Rachel Hruza

Sometimes we all need a bit of fiction.


By

In Memoriam

gmajeanIn Memoriam

“And then her heart changed, or at least she understood it; and the winter passed, and the sun shone upon her.”
―J.R.R. Tolkien, The Return of the King

Sitting for almost two hours in the waiting room of a local car dealership waiting for the oil of my husband’s car to be changed (best wife ever? Probably not, but close), I pretended to read and instead found myself listening as the other families in the room visited. Apparently they had been neighbors or friendly acquaintances at some point, and were catching up. One couple was past middle aged and each drank a cup of complimentary coffee (should have been champagne for as long as we all had to wait) and the other was a couple in their late thirties who had two children along with them, a very small girl who played with Duplos on the table, and the one I immediately fell in love with: a small baby boy in a onesie who looked remarkably like the CGI character of Golum/Smeagol in the Lord of the Rings films. Coming from me, this is a compliment. His lack of hair, wide eyes, large shaped dome and lower set ears captured my heart, and when he smiled, I couldn’t help but lower my book and grin back.

Listening about his and his sister’s story made my heart warm towards these strangers who earned blue collar wages and were adopting four children—brothers and sisters with these two now eating crackers included—whose autistic mother could not care for them. Health problems would haunt these children forever, and therefore medical bills would probably be catastrophic, especially for the baby, who at over one year old was the size of a baby half his age. As an adult, he’ll never grow taller than thirty-six inches.

These moments probably make people think grateful thoughts like, “Oh, be glad for what you have,” or “At least my life isn’t that bad.” But when the woman of the older couple commented, “What lucky children they are,” the mother responded without a beat, “We’re the lucky ones.”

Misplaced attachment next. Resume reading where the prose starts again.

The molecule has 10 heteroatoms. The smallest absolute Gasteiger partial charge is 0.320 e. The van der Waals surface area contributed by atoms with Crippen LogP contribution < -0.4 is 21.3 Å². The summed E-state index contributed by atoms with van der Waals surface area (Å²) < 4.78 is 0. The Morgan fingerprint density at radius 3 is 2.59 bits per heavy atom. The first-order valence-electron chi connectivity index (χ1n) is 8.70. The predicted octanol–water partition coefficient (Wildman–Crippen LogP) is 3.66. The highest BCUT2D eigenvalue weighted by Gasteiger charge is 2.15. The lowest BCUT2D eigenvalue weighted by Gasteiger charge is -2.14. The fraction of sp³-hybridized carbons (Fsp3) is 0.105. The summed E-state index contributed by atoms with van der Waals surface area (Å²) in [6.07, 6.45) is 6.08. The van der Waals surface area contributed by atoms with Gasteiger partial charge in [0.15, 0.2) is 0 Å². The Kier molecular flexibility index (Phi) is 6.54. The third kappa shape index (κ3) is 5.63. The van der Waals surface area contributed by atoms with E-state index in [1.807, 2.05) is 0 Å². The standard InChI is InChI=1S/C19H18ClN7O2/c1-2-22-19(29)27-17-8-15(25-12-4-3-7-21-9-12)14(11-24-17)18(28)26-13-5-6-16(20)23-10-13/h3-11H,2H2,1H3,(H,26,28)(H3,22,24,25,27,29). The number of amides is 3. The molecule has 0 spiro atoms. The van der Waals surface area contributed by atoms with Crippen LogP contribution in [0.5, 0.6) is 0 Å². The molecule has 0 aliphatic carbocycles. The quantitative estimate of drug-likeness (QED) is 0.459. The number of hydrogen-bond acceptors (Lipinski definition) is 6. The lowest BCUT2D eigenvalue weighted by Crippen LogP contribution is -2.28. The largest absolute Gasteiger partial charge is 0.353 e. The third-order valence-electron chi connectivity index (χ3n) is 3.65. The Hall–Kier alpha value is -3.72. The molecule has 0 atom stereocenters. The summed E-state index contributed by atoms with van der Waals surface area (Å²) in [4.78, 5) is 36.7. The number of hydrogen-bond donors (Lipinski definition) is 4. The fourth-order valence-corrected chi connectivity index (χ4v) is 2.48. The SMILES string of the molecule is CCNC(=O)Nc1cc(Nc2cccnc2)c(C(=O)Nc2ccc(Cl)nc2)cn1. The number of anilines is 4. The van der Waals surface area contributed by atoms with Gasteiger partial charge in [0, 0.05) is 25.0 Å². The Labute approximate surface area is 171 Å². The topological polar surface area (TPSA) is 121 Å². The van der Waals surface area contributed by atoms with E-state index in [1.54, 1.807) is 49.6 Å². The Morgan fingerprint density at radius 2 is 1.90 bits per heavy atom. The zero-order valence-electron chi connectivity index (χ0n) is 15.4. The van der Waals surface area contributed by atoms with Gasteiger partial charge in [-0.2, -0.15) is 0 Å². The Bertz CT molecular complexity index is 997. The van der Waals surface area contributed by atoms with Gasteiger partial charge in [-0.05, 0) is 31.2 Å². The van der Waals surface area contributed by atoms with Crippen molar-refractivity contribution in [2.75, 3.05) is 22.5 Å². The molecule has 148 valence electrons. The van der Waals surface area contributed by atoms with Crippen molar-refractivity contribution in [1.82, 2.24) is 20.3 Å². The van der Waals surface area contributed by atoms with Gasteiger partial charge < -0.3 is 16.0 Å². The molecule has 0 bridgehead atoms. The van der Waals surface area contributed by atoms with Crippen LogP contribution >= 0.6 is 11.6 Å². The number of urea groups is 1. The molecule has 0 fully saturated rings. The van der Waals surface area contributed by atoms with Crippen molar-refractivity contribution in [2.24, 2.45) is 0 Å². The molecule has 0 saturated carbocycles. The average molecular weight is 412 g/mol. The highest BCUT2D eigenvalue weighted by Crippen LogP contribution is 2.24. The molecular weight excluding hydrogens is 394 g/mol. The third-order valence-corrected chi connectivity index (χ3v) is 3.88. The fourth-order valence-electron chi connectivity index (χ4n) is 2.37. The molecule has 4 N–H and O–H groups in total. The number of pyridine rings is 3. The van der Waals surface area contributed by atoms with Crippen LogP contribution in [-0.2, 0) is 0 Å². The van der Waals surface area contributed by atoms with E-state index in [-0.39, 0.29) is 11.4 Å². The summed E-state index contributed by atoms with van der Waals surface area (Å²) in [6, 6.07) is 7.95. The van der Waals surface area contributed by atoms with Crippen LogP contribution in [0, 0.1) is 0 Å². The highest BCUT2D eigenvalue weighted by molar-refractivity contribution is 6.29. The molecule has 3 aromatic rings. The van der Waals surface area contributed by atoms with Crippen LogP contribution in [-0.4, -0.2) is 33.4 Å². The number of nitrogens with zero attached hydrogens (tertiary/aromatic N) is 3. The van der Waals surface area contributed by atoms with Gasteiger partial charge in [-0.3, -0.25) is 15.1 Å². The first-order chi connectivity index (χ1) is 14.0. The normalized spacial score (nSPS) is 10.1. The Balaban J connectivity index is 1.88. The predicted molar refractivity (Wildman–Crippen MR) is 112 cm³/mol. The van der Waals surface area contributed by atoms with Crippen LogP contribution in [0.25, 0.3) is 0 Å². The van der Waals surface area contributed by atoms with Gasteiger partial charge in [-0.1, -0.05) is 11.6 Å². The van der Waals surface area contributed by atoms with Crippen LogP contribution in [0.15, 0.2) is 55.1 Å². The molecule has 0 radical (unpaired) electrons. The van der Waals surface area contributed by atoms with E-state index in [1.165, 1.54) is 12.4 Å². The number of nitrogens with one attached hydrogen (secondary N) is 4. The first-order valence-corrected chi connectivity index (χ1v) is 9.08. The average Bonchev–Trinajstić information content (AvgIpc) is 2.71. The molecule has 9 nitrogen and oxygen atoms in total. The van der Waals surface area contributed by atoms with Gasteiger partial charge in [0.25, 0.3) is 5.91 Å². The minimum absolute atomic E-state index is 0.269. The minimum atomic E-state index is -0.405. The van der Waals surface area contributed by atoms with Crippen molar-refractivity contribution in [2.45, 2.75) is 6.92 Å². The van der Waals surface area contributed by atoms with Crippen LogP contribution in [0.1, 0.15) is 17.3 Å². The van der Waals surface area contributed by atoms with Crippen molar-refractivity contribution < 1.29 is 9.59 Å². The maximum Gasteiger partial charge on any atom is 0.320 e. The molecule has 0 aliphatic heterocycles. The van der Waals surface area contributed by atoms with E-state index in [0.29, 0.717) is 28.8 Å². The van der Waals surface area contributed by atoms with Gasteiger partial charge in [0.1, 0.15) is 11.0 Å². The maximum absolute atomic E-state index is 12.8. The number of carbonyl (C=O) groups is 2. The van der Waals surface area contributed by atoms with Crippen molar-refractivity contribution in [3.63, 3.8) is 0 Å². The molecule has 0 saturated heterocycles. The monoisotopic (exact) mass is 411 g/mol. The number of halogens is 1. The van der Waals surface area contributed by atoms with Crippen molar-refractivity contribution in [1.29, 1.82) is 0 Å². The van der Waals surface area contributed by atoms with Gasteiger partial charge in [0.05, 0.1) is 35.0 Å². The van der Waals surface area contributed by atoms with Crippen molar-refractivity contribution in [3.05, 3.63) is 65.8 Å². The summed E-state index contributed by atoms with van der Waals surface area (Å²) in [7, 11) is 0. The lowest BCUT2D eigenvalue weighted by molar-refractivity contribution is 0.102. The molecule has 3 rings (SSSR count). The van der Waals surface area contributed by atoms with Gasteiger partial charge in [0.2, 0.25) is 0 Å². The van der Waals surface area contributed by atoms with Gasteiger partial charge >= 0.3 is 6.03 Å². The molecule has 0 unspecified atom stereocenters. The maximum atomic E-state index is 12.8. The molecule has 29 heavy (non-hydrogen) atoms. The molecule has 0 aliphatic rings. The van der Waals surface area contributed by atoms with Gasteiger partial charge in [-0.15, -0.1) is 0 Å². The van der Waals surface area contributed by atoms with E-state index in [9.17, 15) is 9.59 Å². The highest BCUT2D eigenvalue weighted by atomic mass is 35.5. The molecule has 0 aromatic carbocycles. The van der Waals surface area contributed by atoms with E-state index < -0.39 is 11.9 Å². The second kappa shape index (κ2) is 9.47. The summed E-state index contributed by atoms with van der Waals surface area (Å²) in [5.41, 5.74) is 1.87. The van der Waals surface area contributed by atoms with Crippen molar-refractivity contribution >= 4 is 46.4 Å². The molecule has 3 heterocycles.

The relationship between children and parents has grown in interest to me as I’ve aged. Not only are my own parents also growing older so my dependence has become less physical (the whole food, clothing, and shelter thing) and is more mental and emotional, but I watch my brother and his son interact with each other and I am amazed by how direct one can be with a three year old. But one relationship in particular has always intrigued me, and that is the one between my father and his mother. At the end of this year, my grandmother passed away, just a few days before Christmas.

Grandma Jean was always a fun and boisterous person whose eyes glistened with happiness and love whenever we would go visit her in Wisconsin at her house on the lake. She would worry about us going too close to the water, walking off into the nearby woods, or disappearing in some outlandish way—eaten by vultures, maybe. On one of her visits to our hometown while she watched us for the week, she took my sister and me to our local department store. We were eight or nine and headed directly for the toy section because, duh, toys were bomb, and not even two minutes later we heard our names being called over the loudspeaker to come to the front of the store. Grandma waited nervously by one of the registers, and it was all my sister and I could do to keep from shouting that we were fine. And we were pretty large kids for our age with ambitious ideas for fighting people off; in fact, we probably weren’t too far off the same size as Grandma Jean.

At about five foot, she wore a size six shoe, and I can remember being in my teens and her saying how cute was a pair of shoes I might be wearing. Then she’d ask what size they were, and when I’d tell her nine, her head would lift slightly with an amazed “Oh,” as if she’d never been more surprised. For me, Grandma was quick to laugh, easy to please, and always armed with a compliment. She could dance for hours, something I witnessed at my cousin’s wedding, and her low alto voice resonated in ears until the very end. Those happy times are immortalized in my mind, and those are how I will remember her.